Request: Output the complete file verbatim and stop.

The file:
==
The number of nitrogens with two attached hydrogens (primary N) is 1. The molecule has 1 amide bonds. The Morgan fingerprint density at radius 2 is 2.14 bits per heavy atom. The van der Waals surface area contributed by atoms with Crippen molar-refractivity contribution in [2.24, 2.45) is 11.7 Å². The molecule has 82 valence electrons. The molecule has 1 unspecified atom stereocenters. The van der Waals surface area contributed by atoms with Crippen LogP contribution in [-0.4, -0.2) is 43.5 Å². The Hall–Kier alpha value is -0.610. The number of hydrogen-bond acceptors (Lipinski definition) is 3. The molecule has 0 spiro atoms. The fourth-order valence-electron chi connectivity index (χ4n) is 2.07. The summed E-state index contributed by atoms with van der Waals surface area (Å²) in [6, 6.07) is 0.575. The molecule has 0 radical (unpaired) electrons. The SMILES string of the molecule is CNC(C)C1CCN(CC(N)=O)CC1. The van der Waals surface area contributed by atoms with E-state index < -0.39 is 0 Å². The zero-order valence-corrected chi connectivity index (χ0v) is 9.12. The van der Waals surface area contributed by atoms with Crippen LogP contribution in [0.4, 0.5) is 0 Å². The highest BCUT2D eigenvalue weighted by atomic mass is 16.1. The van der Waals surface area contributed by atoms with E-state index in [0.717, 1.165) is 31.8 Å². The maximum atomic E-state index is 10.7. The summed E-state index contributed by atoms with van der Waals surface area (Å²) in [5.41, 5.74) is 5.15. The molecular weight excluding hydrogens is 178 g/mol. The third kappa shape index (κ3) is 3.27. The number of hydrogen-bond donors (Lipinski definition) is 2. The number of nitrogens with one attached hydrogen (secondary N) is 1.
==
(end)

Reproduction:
The number of nitrogens with two attached hydrogens (primary N) is 1. The molecule has 1 amide bonds. The Morgan fingerprint density at radius 2 is 2.14 bits per heavy atom. The van der Waals surface area contributed by atoms with Crippen molar-refractivity contribution in [2.24, 2.45) is 11.7 Å². The molecule has 82 valence electrons. The molecule has 1 unspecified atom stereocenters. The van der Waals surface area contributed by atoms with Crippen LogP contribution in [-0.4, -0.2) is 43.5 Å². The Hall–Kier alpha value is -0.610. The number of hydrogen-bond acceptors (Lipinski definition) is 3. The molecule has 0 spiro atoms. The fourth-order valence-electron chi connectivity index (χ4n) is 2.07. The summed E-state index contributed by atoms with van der Waals surface area (Å²) in [6, 6.07) is 0.575. The molecule has 0 radical (unpaired) electrons. The SMILES string of the molecule is CNC(C)C1CCN(CC(N)=O)CC1. The van der Waals surface area contributed by atoms with E-state index < -0.39 is 0 Å². The zero-order valence-corrected chi connectivity index (χ0v) is 9.12. The van der Waals surface area contributed by atoms with Crippen LogP contribution in [0.4, 0.5) is 0 Å². The highest BCUT2D eigenvalue weighted by atomic mass is 16.1. The van der Waals surface area contributed by atoms with E-state index in [0.717, 1.165) is 31.8 Å². The maximum atomic E-state index is 10.7. The summed E-state index contributed by atoms with van der Waals surface area (Å²) in [5.41, 5.74) is 5.15. The molecular weight excluding hydrogens is 178 g/mol. The third kappa shape index (κ3) is 3.27. The number of hydrogen-bond donors (Lipinski definition) is 2. The number of nitrogens with one attached hydrogen (secondary N) is 1.